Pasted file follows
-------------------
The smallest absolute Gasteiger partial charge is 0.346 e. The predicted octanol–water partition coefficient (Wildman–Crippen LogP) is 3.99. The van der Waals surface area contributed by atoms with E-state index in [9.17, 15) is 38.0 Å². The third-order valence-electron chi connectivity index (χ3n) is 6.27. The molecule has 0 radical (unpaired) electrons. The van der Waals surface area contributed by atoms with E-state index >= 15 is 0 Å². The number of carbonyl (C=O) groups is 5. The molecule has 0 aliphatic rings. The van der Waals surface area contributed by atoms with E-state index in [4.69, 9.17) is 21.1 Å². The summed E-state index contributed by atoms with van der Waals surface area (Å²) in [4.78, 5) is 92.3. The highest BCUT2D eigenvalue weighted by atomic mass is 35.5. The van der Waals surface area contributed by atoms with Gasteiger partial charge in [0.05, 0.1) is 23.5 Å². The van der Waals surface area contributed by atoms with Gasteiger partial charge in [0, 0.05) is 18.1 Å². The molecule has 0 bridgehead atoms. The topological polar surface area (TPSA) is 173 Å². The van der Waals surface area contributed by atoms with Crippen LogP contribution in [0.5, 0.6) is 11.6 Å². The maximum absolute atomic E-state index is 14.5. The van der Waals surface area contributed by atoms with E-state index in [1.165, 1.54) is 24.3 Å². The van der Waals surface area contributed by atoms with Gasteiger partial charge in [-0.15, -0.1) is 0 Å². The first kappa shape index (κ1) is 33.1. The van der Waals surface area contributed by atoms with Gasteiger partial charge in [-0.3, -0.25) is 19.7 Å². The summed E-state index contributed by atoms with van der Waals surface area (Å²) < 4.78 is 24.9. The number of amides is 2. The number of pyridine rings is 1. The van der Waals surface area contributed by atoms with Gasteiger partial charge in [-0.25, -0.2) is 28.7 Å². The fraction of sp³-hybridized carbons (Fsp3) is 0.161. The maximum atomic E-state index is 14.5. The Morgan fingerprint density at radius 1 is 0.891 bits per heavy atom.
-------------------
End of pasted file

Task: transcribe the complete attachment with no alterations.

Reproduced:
The smallest absolute Gasteiger partial charge is 0.346 e. The predicted octanol–water partition coefficient (Wildman–Crippen LogP) is 3.99. The van der Waals surface area contributed by atoms with E-state index in [9.17, 15) is 38.0 Å². The third-order valence-electron chi connectivity index (χ3n) is 6.27. The molecule has 0 radical (unpaired) electrons. The van der Waals surface area contributed by atoms with E-state index >= 15 is 0 Å². The number of carbonyl (C=O) groups is 5. The molecule has 0 aliphatic rings. The van der Waals surface area contributed by atoms with E-state index in [4.69, 9.17) is 21.1 Å². The summed E-state index contributed by atoms with van der Waals surface area (Å²) in [4.78, 5) is 92.3. The highest BCUT2D eigenvalue weighted by atomic mass is 35.5. The van der Waals surface area contributed by atoms with Gasteiger partial charge in [0.05, 0.1) is 23.5 Å². The van der Waals surface area contributed by atoms with Gasteiger partial charge in [0, 0.05) is 18.1 Å². The molecule has 0 bridgehead atoms. The topological polar surface area (TPSA) is 173 Å². The van der Waals surface area contributed by atoms with Crippen LogP contribution in [0.5, 0.6) is 11.6 Å². The maximum absolute atomic E-state index is 14.5. The van der Waals surface area contributed by atoms with E-state index in [1.165, 1.54) is 24.3 Å². The van der Waals surface area contributed by atoms with Gasteiger partial charge in [-0.15, -0.1) is 0 Å². The first kappa shape index (κ1) is 33.1. The van der Waals surface area contributed by atoms with Gasteiger partial charge in [-0.3, -0.25) is 19.7 Å². The summed E-state index contributed by atoms with van der Waals surface area (Å²) < 4.78 is 24.9. The number of amides is 2. The number of pyridine rings is 1. The van der Waals surface area contributed by atoms with Gasteiger partial charge in [-0.25, -0.2) is 28.7 Å². The fraction of sp³-hybridized carbons (Fsp3) is 0.161. The maximum atomic E-state index is 14.5. The Morgan fingerprint density at radius 1 is 0.891 bits per heavy atom.